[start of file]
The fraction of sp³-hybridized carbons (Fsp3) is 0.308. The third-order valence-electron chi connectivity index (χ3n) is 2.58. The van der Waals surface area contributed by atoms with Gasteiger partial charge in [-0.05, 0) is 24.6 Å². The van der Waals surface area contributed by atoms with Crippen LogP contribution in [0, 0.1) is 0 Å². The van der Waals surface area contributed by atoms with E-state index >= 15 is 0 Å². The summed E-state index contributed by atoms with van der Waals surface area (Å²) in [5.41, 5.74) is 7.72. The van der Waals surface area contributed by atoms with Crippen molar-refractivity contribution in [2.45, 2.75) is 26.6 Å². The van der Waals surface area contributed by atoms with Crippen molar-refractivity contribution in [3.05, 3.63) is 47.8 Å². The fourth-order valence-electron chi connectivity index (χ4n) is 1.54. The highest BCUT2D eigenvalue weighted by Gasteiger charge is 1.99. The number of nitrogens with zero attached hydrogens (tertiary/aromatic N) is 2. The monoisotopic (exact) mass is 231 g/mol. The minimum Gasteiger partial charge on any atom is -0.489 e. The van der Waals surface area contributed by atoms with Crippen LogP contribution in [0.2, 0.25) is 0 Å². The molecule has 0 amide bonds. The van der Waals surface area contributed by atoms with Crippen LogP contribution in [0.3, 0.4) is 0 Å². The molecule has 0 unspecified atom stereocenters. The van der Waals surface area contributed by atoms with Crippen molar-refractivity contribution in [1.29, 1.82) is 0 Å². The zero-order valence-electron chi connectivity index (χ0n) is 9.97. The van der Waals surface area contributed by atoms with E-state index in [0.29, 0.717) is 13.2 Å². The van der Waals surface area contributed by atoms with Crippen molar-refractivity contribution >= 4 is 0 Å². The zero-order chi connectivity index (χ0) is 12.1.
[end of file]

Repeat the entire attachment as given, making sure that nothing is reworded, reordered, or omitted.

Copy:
The fraction of sp³-hybridized carbons (Fsp3) is 0.308. The third-order valence-electron chi connectivity index (χ3n) is 2.58. The van der Waals surface area contributed by atoms with Gasteiger partial charge in [-0.05, 0) is 24.6 Å². The van der Waals surface area contributed by atoms with Crippen LogP contribution in [0, 0.1) is 0 Å². The van der Waals surface area contributed by atoms with E-state index >= 15 is 0 Å². The summed E-state index contributed by atoms with van der Waals surface area (Å²) in [5.41, 5.74) is 7.72. The van der Waals surface area contributed by atoms with Crippen molar-refractivity contribution in [2.45, 2.75) is 26.6 Å². The van der Waals surface area contributed by atoms with Crippen molar-refractivity contribution in [3.05, 3.63) is 47.8 Å². The fourth-order valence-electron chi connectivity index (χ4n) is 1.54. The highest BCUT2D eigenvalue weighted by Gasteiger charge is 1.99. The number of nitrogens with zero attached hydrogens (tertiary/aromatic N) is 2. The monoisotopic (exact) mass is 231 g/mol. The minimum Gasteiger partial charge on any atom is -0.489 e. The van der Waals surface area contributed by atoms with Crippen LogP contribution in [0.2, 0.25) is 0 Å². The molecule has 0 amide bonds. The van der Waals surface area contributed by atoms with Crippen LogP contribution in [0.3, 0.4) is 0 Å². The molecule has 0 unspecified atom stereocenters. The van der Waals surface area contributed by atoms with Crippen molar-refractivity contribution in [1.29, 1.82) is 0 Å². The zero-order valence-electron chi connectivity index (χ0n) is 9.97. The van der Waals surface area contributed by atoms with E-state index in [0.29, 0.717) is 13.2 Å². The van der Waals surface area contributed by atoms with Crippen molar-refractivity contribution >= 4 is 0 Å². The zero-order chi connectivity index (χ0) is 12.1.